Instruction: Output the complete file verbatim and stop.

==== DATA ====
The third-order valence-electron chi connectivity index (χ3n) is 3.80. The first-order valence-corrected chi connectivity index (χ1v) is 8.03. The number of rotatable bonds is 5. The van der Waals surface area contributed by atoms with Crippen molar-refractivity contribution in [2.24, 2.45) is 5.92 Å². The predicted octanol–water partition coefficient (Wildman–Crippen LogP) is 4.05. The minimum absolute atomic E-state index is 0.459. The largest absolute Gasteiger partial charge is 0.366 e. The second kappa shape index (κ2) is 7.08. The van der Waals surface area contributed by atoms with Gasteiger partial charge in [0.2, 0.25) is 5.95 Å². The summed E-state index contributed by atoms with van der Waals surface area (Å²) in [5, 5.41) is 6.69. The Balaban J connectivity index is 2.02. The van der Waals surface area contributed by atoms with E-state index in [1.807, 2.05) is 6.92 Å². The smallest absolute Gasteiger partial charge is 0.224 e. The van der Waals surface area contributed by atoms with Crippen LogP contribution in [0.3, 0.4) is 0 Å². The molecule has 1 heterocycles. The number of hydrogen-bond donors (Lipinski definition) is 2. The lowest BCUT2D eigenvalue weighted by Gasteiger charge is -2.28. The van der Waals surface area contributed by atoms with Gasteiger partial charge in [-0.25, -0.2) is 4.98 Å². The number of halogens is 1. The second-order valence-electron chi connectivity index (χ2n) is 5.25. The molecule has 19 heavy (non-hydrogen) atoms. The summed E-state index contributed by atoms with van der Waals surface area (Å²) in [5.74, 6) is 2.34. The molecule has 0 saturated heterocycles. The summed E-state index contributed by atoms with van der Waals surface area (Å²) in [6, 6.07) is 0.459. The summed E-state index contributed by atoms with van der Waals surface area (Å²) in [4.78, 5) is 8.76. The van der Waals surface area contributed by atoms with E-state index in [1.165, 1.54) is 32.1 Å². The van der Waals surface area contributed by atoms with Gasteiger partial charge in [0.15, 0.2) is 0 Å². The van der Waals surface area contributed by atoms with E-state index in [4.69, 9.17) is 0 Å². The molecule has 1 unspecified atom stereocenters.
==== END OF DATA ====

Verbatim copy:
The third-order valence-electron chi connectivity index (χ3n) is 3.80. The first-order valence-corrected chi connectivity index (χ1v) is 8.03. The number of rotatable bonds is 5. The van der Waals surface area contributed by atoms with Crippen molar-refractivity contribution in [2.24, 2.45) is 5.92 Å². The predicted octanol–water partition coefficient (Wildman–Crippen LogP) is 4.05. The minimum absolute atomic E-state index is 0.459. The largest absolute Gasteiger partial charge is 0.366 e. The second kappa shape index (κ2) is 7.08. The van der Waals surface area contributed by atoms with Gasteiger partial charge in [0.2, 0.25) is 5.95 Å². The summed E-state index contributed by atoms with van der Waals surface area (Å²) in [5, 5.41) is 6.69. The Balaban J connectivity index is 2.02. The van der Waals surface area contributed by atoms with E-state index in [1.807, 2.05) is 6.92 Å². The smallest absolute Gasteiger partial charge is 0.224 e. The van der Waals surface area contributed by atoms with Crippen LogP contribution in [0.3, 0.4) is 0 Å². The molecule has 1 heterocycles. The number of hydrogen-bond donors (Lipinski definition) is 2. The lowest BCUT2D eigenvalue weighted by Gasteiger charge is -2.28. The van der Waals surface area contributed by atoms with Gasteiger partial charge in [-0.25, -0.2) is 4.98 Å². The number of halogens is 1. The second-order valence-electron chi connectivity index (χ2n) is 5.25. The molecule has 19 heavy (non-hydrogen) atoms. The summed E-state index contributed by atoms with van der Waals surface area (Å²) in [5.74, 6) is 2.34. The molecule has 0 saturated heterocycles. The summed E-state index contributed by atoms with van der Waals surface area (Å²) in [6, 6.07) is 0.459. The summed E-state index contributed by atoms with van der Waals surface area (Å²) in [4.78, 5) is 8.76. The van der Waals surface area contributed by atoms with E-state index in [1.165, 1.54) is 32.1 Å². The van der Waals surface area contributed by atoms with Gasteiger partial charge in [0.15, 0.2) is 0 Å². The van der Waals surface area contributed by atoms with E-state index in [4.69, 9.17) is 0 Å². The molecule has 1 unspecified atom stereocenters.